Friday, July 2, 2021

Speaking of shadows

It's been a long long time since 1971 when I first heard Bob Dylan sing "Watching the River Flow."  It's one of my favorites among his lesser known songs.  Now, 50 years later, I am curious but not willing to pay the $25 dollars to watch him sing as I sit at my laptop.   ¿What's the matter with me?  (-:


Coincidentally, this morning I finished watching two excellent films by Martin Scorsese that moved me deeply:

In the darkness of my night, in the brightness of my day.
(Bob Dylan)

She knows too much to argue or to judge.
(Bob Dylan)


I find hope in the darkest of days, and focus in the brightest.  I do not judge the universe.
(Dalai Lama)

I'm nothing special, just an ordinary human being.  That's why I always describe myself as a simple Buddhist monk. 
(Dalai Lama)


"... I'm just average, common too
I'm just like him, the same as you
I'm everybody's brother and son
I ain't different from anyone
It ain't no use a-talking to me
It's just the same as talking to you

I was shadow-boxing earlier in the day ...
(Bob Dylan)


by Tenzin Gyatso

The New York Times, November 12, 2005, Washington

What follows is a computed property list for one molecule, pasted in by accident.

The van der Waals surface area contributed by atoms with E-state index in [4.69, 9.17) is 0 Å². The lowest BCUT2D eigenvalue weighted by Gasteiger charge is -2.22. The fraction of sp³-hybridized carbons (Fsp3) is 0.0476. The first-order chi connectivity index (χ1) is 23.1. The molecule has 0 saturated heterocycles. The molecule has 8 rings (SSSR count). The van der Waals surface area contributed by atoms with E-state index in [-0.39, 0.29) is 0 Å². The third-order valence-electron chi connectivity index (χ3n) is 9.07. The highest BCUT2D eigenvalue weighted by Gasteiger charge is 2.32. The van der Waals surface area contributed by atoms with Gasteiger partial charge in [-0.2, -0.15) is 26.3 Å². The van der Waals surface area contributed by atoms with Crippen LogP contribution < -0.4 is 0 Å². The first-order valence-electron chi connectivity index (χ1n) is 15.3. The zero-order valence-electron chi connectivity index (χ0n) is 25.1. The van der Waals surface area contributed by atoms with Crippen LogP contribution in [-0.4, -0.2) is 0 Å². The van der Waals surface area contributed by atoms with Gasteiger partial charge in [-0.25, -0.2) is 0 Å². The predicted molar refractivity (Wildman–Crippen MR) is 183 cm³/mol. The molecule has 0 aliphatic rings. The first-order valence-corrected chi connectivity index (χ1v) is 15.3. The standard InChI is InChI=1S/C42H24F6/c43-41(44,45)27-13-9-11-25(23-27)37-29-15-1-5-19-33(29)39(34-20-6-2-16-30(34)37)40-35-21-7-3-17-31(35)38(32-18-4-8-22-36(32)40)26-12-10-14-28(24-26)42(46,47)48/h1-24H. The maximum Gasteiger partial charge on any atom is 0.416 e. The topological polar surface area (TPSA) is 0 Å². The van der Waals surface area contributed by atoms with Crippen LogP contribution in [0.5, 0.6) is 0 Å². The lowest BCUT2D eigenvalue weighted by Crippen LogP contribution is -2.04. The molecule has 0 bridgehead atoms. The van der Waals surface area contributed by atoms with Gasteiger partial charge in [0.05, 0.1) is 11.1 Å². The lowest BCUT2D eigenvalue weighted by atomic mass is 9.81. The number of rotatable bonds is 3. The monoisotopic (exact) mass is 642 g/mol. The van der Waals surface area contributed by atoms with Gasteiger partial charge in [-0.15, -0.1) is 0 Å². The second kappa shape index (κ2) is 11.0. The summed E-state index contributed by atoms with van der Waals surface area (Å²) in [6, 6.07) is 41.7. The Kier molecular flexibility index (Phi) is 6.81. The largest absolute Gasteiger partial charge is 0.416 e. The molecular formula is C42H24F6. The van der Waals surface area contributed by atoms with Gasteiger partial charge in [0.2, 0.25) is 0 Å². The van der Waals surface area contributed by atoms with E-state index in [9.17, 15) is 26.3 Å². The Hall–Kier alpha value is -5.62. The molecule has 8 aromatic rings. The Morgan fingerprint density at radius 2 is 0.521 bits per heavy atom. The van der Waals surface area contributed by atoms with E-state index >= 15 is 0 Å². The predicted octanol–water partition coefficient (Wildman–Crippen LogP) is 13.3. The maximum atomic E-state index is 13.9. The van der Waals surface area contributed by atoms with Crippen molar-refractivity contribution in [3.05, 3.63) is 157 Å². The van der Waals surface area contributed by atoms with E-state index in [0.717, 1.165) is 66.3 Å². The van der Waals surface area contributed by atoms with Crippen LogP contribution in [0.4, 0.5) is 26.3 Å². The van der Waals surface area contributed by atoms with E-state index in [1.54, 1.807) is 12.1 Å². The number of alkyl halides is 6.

SCIENCE has always fascinated me. As a child in Tibet, I was keenly curious about how things worked. When I got a toy I would play with it a bit, then take it apart to see how it was put together. As I became older, I applied the same scrutiny to a movie projector and an antique automobile.
At one point I became particularly intrigued by an old telescope, with which I would study the heavens. One night while looking at the moon I realized that there were shadows on its surface. I corralled my two main tutors to show them, because this was contrary to the ancient version of cosmology I had been taught, which held that the moon was a heavenly body that emitted its own light.




Elizabeth said...

What a fantastic post -- all of your posts are this treasure chest of things familiar and things found. Thank you!

Colette said...

So much.

37paddington said...

Thank you for all this food for thought, especially the rumination on silence.